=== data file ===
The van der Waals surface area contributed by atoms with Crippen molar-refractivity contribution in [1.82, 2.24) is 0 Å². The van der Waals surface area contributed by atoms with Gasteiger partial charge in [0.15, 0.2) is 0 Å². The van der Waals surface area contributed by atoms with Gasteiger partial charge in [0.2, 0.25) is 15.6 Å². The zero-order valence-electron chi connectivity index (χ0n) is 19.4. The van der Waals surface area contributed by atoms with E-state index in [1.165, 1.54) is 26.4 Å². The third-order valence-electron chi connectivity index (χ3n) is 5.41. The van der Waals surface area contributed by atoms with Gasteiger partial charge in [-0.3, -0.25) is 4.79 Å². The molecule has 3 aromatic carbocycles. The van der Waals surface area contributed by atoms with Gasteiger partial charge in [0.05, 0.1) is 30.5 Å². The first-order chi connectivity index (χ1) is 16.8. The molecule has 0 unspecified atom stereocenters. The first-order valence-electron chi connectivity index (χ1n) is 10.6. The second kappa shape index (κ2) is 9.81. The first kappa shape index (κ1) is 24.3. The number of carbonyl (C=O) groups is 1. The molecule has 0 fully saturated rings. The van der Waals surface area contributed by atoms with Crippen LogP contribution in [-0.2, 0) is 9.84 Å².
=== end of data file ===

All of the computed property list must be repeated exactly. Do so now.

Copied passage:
The van der Waals surface area contributed by atoms with Crippen molar-refractivity contribution in [1.82, 2.24) is 0 Å². The van der Waals surface area contributed by atoms with Gasteiger partial charge in [0.15, 0.2) is 0 Å². The van der Waals surface area contributed by atoms with Gasteiger partial charge in [0.2, 0.25) is 15.6 Å². The zero-order valence-electron chi connectivity index (χ0n) is 19.4. The van der Waals surface area contributed by atoms with E-state index in [1.165, 1.54) is 26.4 Å². The third-order valence-electron chi connectivity index (χ3n) is 5.41. The van der Waals surface area contributed by atoms with Gasteiger partial charge in [-0.3, -0.25) is 4.79 Å². The molecule has 3 aromatic carbocycles. The van der Waals surface area contributed by atoms with Gasteiger partial charge in [0.05, 0.1) is 30.5 Å². The first-order chi connectivity index (χ1) is 16.8. The molecule has 0 unspecified atom stereocenters. The first-order valence-electron chi connectivity index (χ1n) is 10.6. The second kappa shape index (κ2) is 9.81. The first kappa shape index (κ1) is 24.3. The number of carbonyl (C=O) groups is 1. The molecule has 0 fully saturated rings. The van der Waals surface area contributed by atoms with Crippen LogP contribution in [-0.2, 0) is 9.84 Å².